Ontario is reporting more than 2,000 new cases of COVID-19 for the first time in nearly two months.
On Thursday, health officials logged 2,380 new cases of the novel coronavirus, as well as 17 more deaths related to the disease.
The last time more than 2,000 infections were logged was at the end of January.
At the same time, a spokesperson for the Ministry of Health said that about 280 of Thursday’s reported cases were “due to a data catch-up process related to the provincial CCM system.”
Not including the data catch-up cases, the province is reporting approximately 2,100 infections.
The seven-day rolling average of daily cases in Ontario is now about 1,794, a significant increase from the 1,427 average reported in the previous week.
With a little more than 60,000 COVID-19 tests processed in the past 24-hour period, the province says the positivity rate stands at about 3.8 per cent.
The total number of lab-confirmed positive cases of COVID-19 now stands at 336,070, including 7,280 deaths and 312,709 recoveries.
More than 1,000 cases reported in Toronto
The majority of Thursday’s cases can be found in the GTHA, with more than 1,000 infections in Toronto itself.
The province reported 1,016 infections in Toronto, 294 in Peel Region, 244 in York Region, 90 in Durham Region, 79 in Hamilton and 55 in Halton Region.
Ottawa is also reporting COVID-19 case counts in the triple digits, with 152 new infections.
The spike in cases comes days five days after the province reopened outdoor patios in grey lockdown regions and increased capacity at indoor dining in red zones.
The Premier’s Office has said that any further changes to Ontario’s lockdown framework will be announced on Friday following a cabinet meeting.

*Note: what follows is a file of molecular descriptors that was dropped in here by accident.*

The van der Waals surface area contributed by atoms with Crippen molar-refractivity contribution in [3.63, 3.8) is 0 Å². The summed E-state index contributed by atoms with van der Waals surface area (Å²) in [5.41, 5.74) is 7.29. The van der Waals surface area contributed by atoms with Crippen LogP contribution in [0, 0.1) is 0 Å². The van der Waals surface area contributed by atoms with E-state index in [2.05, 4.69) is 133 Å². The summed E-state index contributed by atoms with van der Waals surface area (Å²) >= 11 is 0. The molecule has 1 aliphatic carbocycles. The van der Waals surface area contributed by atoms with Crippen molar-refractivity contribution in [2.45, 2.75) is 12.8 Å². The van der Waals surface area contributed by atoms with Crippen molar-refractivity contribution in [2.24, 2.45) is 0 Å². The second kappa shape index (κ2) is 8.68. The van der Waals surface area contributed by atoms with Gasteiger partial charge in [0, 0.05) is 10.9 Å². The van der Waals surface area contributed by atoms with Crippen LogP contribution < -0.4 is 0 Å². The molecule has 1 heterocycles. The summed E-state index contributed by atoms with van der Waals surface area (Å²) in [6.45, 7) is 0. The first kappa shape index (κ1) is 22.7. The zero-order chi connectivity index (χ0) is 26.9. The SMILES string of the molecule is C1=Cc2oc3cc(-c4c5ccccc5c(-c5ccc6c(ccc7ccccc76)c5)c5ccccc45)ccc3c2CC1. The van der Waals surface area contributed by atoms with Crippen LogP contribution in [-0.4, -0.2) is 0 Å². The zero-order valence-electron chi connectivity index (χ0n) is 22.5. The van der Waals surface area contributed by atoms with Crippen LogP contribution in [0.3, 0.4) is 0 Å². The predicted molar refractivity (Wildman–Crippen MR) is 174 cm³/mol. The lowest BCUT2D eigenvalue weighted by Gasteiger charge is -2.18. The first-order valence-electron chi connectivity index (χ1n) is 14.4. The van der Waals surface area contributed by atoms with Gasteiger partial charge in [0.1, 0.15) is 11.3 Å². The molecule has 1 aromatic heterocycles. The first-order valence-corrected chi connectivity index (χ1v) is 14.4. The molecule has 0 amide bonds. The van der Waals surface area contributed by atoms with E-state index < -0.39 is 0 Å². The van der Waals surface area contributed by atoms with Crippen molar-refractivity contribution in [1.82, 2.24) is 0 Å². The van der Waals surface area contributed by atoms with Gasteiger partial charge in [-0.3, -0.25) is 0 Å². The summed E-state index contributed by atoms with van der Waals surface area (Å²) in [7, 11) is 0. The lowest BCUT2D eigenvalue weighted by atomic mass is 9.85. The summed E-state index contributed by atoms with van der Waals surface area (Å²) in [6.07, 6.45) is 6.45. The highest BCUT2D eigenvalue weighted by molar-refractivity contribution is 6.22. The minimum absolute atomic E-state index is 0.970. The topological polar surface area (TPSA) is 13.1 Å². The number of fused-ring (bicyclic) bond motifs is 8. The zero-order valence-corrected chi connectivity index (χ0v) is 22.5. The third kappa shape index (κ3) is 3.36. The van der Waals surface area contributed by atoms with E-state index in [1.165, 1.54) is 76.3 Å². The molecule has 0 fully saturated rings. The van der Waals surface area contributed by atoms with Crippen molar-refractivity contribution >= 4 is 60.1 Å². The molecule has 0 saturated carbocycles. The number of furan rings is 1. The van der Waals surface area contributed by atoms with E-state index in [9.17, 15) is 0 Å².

Situation in Ontario ICUs ‘pretty dire’
There are at least 894 people being treated for COVID-19 in Ontario hospitals, the province says. According to the province’s epidemiology report, at least 332 of those patients are in intensive care units (ICU) and 212 are breathing with the assistance of a ventilator.
Dr. Michael Warner, who is the medical director of critical care at Michael Garron Hospital, described the situation in Ontario ICUs as “pretty dire” and warned against further loosening of public health restrictions.
“In the ICUs in Ontario, especially in Toronto … the situation is, is pretty dire,” Warner told Newstalk1010 Thursday morning. “Most ICUs in the Greater Toronto Area are relatively full and just yesterday we were moving patients, nine patients across the province as far away as Kingston. So although you know case numbers may be relatively steady, the ICU numbers are actually increasing.”
The government has previously said that when there are more than 150 people in Ontario ICUS being treated for COVID-19, care not related to the disease can be impacted. When the 300 patient threshold is passed, it becomes nearly impossible.
“Patients are coming, they're getting sick quite quickly. We're having to move patients out of the ICU in the middle of the night to the ward to make space for them. The nurses are very tired,” Warner said.
“It's going to take a long time for the healthcare system to catch up.”
More than 15,000 variants of concern in Ontario
At least 15,657 mutations have been found in lab-confirmed positive COVID-19 tests since Ontario began actively testing for variants of concern.
Of those, 1,563 have undergone genome testing and have been categorized. In total, there are 1,458 cases of the B.1.1.7. variant originally found in the U.K. Sixty-nine of those cases were found in the last 24-hour period.
There are 51 cases of the B.1.351 variant in total and 54 cases of the P.1. variants.
More than 79,000 people received a dose of a COVID-19 vaccine in the last 24-hour period.
In total, more than 1.7 million people have received a shot. There are 304,386 people who have received both doses of a vaccine and are considered immunized.
(NOTE: The numbers used in this story are found in the Ontario Ministry of Health's COVID-19 Daily Epidemiologic Summary. The number of cases for any city or region may differ slightly from what is reported by the province, because local units report figures at different times.)